108389.fig.004
Figure 4: Ant predation on fruit fly larvae through gradients of water content and compaction of soil beneath the crowns of fruit trees of three species. Partial residuals obtained from multiple-linear model. Guava is Psidium guajava, jaboticaba Myrciaria jaboticaba, and mango Mangifera indica.
108389.fig.005
Figure 5: Effects’ diagram for predation of fruit fly larvae by ants. Evidences for effects are in the indicated figures. Dashed lines: no statistical evidence; (+): positive effect; (−): negative effect.

4. Discussion

We observed that ants removed approximately 1/4 of the fruit fly larvae released on soil. This value is similar for biological control levels [3, 16, 17] and high for predation of the fruit flies by ants in most studies [8, 12]. Among the predatory ants genus, Pheidole individuals were more efficient, accounting for 93% of the larvae removed. The predominance of attacks by these ants evidenced their role as efficient predator, which is also due to their wide distribution, high species richness, and good adaptation to the physical conditions of the environment [18]. Its aggressive behavior and efficient and massive recruitment increment this efficiency [19]. The potential performance of Pheidole as agents of biological pest control was also demonstrated in the fight against Anthonomus grandis Boheman, 1843 (Coleoptera: Curculionidae) in cotton fields in Brazil [10].

Strategies for predation and defense of organisms are among the most discussed topics in ecology and evolution [20, 21]. These relationships determine the survival or extinction of populations and the structure and maintenance of communities. Thus, if in the case of fruit flies, the rapid penetration into the soil is the best strategy to prevent their predation [7, 12], then the soil characteristics as well as the larvae ability of bury themselves are determinants for their survival. However, in this study, we found that larvae which were dropped on compacted and uncompacted soil took the same time to penetrate the soil. Although the time to drill the soil by larvae was not directly related to compaction, it was significantly associated with soil moisture, another determinant factor for the success of the burying behavior [22, 23] and for the development of pupae [24]. The lack of moisture in the soil can cause mortality of a large number of larvae, because the soils become more difficult to be bored [22]. Wet soils have greater tension between the particles resulting in larger particles and larger spaces among them [25]. Thus, wet soils are more easily bored by fruit fly larvae, as evidenced in this study.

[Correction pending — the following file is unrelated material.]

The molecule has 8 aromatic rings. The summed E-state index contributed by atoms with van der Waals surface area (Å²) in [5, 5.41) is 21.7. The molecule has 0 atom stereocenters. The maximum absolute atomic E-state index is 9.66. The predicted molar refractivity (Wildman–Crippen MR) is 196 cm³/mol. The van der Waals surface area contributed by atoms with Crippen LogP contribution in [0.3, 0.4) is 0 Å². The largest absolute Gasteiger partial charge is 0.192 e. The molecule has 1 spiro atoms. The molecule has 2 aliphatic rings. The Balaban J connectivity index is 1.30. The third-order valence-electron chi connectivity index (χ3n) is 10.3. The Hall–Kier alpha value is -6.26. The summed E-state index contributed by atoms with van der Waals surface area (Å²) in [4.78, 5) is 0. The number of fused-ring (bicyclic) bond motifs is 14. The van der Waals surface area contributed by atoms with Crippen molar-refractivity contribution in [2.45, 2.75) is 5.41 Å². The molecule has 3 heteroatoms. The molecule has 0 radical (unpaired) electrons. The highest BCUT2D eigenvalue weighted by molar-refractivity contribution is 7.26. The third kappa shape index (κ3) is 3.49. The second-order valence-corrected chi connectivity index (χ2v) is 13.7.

Here we have evidence that both soil tilling and tree species influence the efficiency of ants in attacking the larvae. Several studies have shown that the abundance, not only of ants, but of other predators such as carabid beetles and spiders, increases with farming practices that reduce soil turnover [26, 27]. This fact should be related to environment complexity and colony stability. Tillage systems in which the soil is not turned have a higher plant biomass on the soil surface [28], and this increases the availability of nutrients and shelter for many organisms. Thus, these communities have more local biodiversity [29, 30]. In addition, soil disturbance could have caused the death of various ant colonies, decreasing the number of individuals foraging for resources. Moreover, the tree species may also have influenced the soil characteristics through their complex canopy structure and root density.

Here we showed that rate of ant predation on fruit fly larvae was affected by soil, because larvae took longer to bury themselves in dry and compacted soil. Therefore, the moisture and compaction level of soil, resulting from the type of tillage and tree species, has a profound influence on the burying of larvae influencing the efficiency of ant predation (Figure 5). Nevertheless, the presence of fruit was not a determinant factor in the predation of larvae among the fruit trees. This result was also evidenced by Aluja et al. [12]. Although we would expect that ants were more abundant in locations with higher density of fruit, for example, [31], due to the greater number of larvae, only guava trees were bearing fruits at the time of study, which could have masked the effect of fruit.

In this study, we showed that ants, mainly of Pheidole genus, are important predators of Anastrepha larvae, and can contribute to regulate this crop pest population. Furthermore, we also evidenced that the rate of ant predation depends on soil characteristics and fruit tree species. Thus, ants may have a beneficial impact on fruit growing and, together with other control methods, can reduce cost with insecticides and act as an important tool in integrated pest management.

Acknowledgments

The authors acknowledge S. A. Soares and R. Gutierrez for their collaboration in carrying out the field experiment, Professor J. L. Fornasieri for valuable guidance, B. C. Desidério for linguistic revision, and A. A. Vilela and E. Alves-Silva for valuable comments on the final version of the paper. This work was supported by Conselho Nacional de Desenvolvimento Científico e Tecnológico for financial support (Process no. 131999/2006-0 and AT/500868/2010-7).